City fees: ‘Do not put this on our back’
By Bobby Bryant
At a public hearing last week, Darlington city officials argued forcefully that the city must raise several fees, including water/sewer rates. Darlington residents argued just as forcefully that the city must not.
It’s not clear if any minds were changed during the hearing at Harmon Baldwin Gym June 25 – the first time residents have gotten the chance to speak in person to City Council about the increases. But a final vote on the hikes was set for June 29, as council wraps up its budget for next fiscal year.
The fee hikes, especially raising water/sewer rates, have been a painful topic for council for the past few months, as members have been meeting online during the COVID-19 lockdowns. Council already has taken the first of two votes to raise fees on city services – increases expected to cost the typical household about $216 more per year.
The plan would:
— Raise city water/sewer rates by $9.55 a month for typical residential and commercial users. City officials say this can’t be avoided if the water/sewer system is going to keep operating.
— Raise sanitation rates by $6 per month for households and businesses. That takes them from $22.50 a month to $28.50.
— Raise stormwater rates by $2.50 a month for residential customers; rates for businesses would rise based on businesses’ size, with a minimum charge of $25 a month.
Council has often made clear its reluctance to raise any type of fees in the midst of the COVID-19 pandemic and collapse of much of the U.S. economy. Complaints about the increases have been coming to City Council via letters and e-mails, but last Thursday night was the first time citizens – face-masked, socially distanced and temperature-checked – could personally face council. About 20 people attended the hearing.
Resident Rose Pruitt told council that the planned water/sewer increase “would leave many of us unable to afford the one thing that is necessary for all life on Earth, and that is water.”
“This during a deadly pandemic that requires us all to wash our hands and sanitize our surroundings,” Pruitt added. She said the rate increase would be unfair because of the number of Darlington residents living below the poverty line.
“Our aging infrastructure is on the verge of collapsing,” Pruitt said. “The (street) cave-ins will continue, the pipes will break and leak, and the rate increases will accelerate until the citizens of Darlington reach a point where all of us are unable to pay our water bills. It’s time to consider a different plan.” One possibility, she said, is a regional water/sewer system.
Another speaker, Ernestine Lyde, said: “It took years for (the water/sewer problems) to get like this. It ain’t going to clean up just that fast. It’s not going to happen. … But y’all are putting it on us that now we have to clean this up (immediately)? That’s not fair. That’s not fair. … You’ve got to figure out a better way for everybody.”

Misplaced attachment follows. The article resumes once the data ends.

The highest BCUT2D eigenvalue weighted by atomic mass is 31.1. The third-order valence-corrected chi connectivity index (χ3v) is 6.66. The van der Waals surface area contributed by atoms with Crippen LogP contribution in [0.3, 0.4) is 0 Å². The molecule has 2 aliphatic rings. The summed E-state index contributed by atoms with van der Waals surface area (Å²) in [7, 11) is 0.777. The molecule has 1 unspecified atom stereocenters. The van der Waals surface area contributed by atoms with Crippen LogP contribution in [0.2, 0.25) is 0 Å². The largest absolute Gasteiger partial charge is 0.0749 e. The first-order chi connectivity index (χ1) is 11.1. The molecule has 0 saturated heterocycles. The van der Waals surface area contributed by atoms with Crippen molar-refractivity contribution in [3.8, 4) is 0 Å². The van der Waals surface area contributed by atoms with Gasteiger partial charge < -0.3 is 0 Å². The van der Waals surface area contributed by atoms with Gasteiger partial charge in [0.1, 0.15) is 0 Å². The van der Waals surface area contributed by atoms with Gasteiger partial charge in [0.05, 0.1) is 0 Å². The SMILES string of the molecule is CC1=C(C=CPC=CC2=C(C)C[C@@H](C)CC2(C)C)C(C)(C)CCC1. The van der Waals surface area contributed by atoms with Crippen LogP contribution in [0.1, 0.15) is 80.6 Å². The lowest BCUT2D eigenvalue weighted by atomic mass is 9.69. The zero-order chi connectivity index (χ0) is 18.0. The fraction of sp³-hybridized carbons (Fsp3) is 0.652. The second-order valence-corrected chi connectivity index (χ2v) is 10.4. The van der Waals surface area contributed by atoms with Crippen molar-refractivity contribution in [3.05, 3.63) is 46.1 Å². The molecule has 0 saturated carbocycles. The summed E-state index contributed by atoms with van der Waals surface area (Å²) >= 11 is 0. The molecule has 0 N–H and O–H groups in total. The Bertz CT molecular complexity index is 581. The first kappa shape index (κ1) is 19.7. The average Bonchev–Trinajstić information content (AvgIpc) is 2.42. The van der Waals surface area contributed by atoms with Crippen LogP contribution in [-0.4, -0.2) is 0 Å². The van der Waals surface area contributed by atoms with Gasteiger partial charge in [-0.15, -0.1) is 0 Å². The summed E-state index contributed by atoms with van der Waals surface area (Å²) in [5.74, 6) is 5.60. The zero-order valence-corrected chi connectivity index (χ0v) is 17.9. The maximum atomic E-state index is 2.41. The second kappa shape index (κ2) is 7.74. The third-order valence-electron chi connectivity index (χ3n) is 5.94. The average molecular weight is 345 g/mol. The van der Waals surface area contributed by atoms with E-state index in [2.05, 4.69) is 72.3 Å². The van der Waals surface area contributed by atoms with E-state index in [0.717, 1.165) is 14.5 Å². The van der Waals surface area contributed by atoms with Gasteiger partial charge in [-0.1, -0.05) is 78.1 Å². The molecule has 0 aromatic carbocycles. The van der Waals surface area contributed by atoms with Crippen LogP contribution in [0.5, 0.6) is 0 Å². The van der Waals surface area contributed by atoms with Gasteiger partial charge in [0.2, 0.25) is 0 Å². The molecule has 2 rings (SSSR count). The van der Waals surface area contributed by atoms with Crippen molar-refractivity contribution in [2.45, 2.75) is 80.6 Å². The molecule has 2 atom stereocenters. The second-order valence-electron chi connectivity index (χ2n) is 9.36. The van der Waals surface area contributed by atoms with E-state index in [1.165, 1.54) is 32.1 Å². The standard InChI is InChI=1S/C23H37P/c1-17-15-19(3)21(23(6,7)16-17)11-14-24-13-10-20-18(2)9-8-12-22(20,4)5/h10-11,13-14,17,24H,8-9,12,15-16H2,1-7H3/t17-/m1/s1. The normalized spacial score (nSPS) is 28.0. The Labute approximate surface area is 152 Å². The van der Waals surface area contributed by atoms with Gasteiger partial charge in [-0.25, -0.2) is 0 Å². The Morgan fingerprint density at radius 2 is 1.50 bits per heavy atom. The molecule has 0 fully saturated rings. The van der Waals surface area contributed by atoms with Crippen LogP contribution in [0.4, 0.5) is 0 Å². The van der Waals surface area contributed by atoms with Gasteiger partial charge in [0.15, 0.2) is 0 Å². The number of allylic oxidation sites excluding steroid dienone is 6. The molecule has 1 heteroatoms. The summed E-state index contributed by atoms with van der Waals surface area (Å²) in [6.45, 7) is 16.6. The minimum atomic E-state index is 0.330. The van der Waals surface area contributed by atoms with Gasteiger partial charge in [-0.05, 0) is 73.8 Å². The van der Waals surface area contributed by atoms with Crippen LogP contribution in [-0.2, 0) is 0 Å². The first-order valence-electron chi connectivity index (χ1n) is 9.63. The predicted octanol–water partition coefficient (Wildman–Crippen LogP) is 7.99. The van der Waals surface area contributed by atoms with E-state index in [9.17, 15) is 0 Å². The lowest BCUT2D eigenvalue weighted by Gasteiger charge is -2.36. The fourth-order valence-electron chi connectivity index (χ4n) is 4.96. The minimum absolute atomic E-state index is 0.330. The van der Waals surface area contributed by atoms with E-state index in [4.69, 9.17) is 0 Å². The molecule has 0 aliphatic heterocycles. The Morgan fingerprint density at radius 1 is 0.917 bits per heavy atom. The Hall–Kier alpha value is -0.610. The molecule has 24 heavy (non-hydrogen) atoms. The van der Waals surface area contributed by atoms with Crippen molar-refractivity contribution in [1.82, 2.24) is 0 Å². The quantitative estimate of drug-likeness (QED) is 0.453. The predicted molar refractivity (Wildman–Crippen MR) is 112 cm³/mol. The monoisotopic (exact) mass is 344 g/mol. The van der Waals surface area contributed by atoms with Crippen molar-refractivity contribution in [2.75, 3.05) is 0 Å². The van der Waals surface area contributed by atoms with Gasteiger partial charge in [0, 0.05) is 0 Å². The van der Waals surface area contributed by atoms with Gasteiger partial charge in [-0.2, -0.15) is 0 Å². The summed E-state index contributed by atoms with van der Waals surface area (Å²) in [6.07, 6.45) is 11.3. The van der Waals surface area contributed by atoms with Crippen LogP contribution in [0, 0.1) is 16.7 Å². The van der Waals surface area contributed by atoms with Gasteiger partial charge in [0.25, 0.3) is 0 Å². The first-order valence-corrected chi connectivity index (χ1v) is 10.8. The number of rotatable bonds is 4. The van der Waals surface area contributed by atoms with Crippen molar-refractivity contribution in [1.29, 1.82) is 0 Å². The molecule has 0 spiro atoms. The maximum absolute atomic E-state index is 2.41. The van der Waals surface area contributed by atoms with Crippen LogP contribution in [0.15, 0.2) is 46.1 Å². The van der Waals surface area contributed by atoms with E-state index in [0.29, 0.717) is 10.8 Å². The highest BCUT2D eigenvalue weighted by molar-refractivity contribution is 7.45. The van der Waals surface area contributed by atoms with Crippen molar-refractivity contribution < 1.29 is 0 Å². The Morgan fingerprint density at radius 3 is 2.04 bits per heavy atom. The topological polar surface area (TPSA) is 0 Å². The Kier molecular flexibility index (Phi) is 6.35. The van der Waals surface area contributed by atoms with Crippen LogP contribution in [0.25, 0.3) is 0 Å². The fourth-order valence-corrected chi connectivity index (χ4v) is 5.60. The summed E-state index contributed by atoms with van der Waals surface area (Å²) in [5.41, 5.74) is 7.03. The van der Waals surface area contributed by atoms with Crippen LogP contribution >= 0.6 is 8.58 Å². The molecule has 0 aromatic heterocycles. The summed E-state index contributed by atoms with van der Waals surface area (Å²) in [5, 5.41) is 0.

“At a time like this, it’s wrong,” another speaker told council. “ … The previous mayor didn’t get anything done. But you’ve got a mayor now with less than six months in service, is already going to raise your water rates, way up there. … Do not put this on our back.”
“We don’t want to raise your rates, but we’ve got to,” said Mayor Curtis Boyd at one point. “We’ve got to get out of this hole, to the point that we can fix our town.”
“There’s not a single person up here that’s not fighting to try to make our town better,” Boyd said, indicating the other City Council members.
One speaker, Ernest Boston, told council: “If you fix this problem, this year, are you going to be back and say, ‘Guess what? We’ve got another problem we’ve got to fix.’ … Twenty years ago, I stood before the City Council and said the same thing.”
Some residents questioned the city’s recent purchase of $600,000 worth of land off the Harry Byrd Highway as the foundation of a sports complex – why, they asked, could the city not apply some of that money to shoring up the water/sewer issues? But that money came from funds that can only be used for recreation.
City Manager Howard Garland emphasized that the age of the city’s water/sewer system is a massive problem. “Darlington is falling apart underneath the ground,” Garland told the residents at the hearing. “Our water/sewer lines are falling apart at an alarming rate.”
“All the rain we’ve gotten the past five years has shifted our water/sewer lines,” Garland said, adding that “we get a 100-year flood every few months now; we get a hurricane every year.”
“We are paying today for previous mayors and councils kicking the problem down the road,” Garland said. “Things that should have been fixed in the ’70s or ’80s or even the ’90s haven’t been fixed yet.” He said the state Department of Transportation hasn’t been responsive enough to the city’s needs.
If the city doesn’t deal with its basic infrastructure problems, Garland said, “We’re going to be Timmonsville or Lamar in five years. Nothing against Timmonsville or Lamar, but Timmonsville had to give their (water) system away to the city of Florence. … Lamar is under so many consent orders from DHEC (about water/sewer issues). … Folks, if we don’t raise these rates now, guess what? Six months from now, when we go bankrupt with our water/sewer department, we’re going to be forced to sell our water-sewer system to someone else.”